“America has always been a land of opportunity and second chances. When we hold individuals fully accountable for their actions while treating them with respect in the process, all society benefits.” - Governor Matt Bevin (R-KY)
The purpose of our criminal justice system is to promote public safety by punishing, deterring, and rehabilitating those who have harmed, or continue to pose a threat to, society. However, our current methods do not achieve this goal—in fact, they do the opposite. We incarcerate thousands of individuals for low-level drug possession or distribution, but simply locking them up is not the answer. Incarceration separates these individuals from society and increases the amount of time spent with hardened criminals who have committed serious crimes. This separation prevents these individuals from remaining employed, spending time with their families, and obtaining the help and rehabilitation they need. As a result, they return to their communities unchanged or even more likely to reoffend in the future. They will most likely return to the life they once knew, putting them at risk of falling prey to our prisons’ revolving door.
To truly promote public safety in the most efficient and fiscally responsible way, the criminal justice system must address issue areas such as mandatory minimums, drug courts, rehabilitation, and nonviolent crimes. When mandatory minimums are in place, too many people end up behind bars, costing taxpayers thousands of unnecessary dollars. In most jails and prisons, nonviolent inmates take up the majority of the beds. This is fiscally irresponsible; these beds and resources should be reserved for violent offenders who pose the most serious threats to public safety. Nonviolent offenders should be considered for incarceration alternatives, such as parole, probation, or rehabilitation programs—all of which are less costly than incarceration and more likely to keep these individuals from returning to prison in the future. It is absolutely wasteful to spend so much money on a justice system that doesn’t actually work when we have evidenced-based alternatives proven to create better outcomes.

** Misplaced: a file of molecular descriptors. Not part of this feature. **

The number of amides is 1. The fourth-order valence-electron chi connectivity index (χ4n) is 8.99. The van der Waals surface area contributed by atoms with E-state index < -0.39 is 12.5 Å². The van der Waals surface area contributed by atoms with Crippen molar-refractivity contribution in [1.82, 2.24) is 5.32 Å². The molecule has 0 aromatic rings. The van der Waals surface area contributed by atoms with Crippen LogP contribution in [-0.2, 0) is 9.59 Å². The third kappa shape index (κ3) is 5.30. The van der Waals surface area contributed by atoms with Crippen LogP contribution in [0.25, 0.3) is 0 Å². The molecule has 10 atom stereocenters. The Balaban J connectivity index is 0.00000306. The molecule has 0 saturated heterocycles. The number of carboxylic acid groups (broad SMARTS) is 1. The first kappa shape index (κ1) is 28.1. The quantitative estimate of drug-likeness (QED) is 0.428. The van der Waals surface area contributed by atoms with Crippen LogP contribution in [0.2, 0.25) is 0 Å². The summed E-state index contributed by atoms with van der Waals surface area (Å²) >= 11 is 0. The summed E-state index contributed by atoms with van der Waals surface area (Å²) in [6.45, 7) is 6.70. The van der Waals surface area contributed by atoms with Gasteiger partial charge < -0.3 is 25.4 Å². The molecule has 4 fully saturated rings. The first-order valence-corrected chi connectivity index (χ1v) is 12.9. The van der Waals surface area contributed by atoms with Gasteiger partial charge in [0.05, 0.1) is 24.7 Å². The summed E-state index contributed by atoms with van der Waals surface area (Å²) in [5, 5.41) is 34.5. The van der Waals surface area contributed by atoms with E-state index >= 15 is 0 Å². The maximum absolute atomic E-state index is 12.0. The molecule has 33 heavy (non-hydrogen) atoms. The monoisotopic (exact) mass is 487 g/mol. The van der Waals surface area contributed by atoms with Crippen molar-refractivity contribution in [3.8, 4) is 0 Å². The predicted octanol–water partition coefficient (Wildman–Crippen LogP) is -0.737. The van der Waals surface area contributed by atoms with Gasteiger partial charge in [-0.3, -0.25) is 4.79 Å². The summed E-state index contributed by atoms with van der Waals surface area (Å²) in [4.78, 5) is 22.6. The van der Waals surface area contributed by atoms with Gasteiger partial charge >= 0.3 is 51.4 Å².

Several states have implemented these alternatives and seen great success. Texas saw a 16% decrease in incarceration rates and a 30% decrease in crime rates within ten years of implementing reforms. By doing this, it closed numerous prisons and saved $2 billion. Within eight years of reform implemented in South Carolina, the state saw a 14% reduction in its prison population and avoided as much as $491 million in prison costs. It also saw a drastic reduction in recidivism rate. These successes need to be capitalized on in order to further improve public safety, reunite families, and save taxpayer money.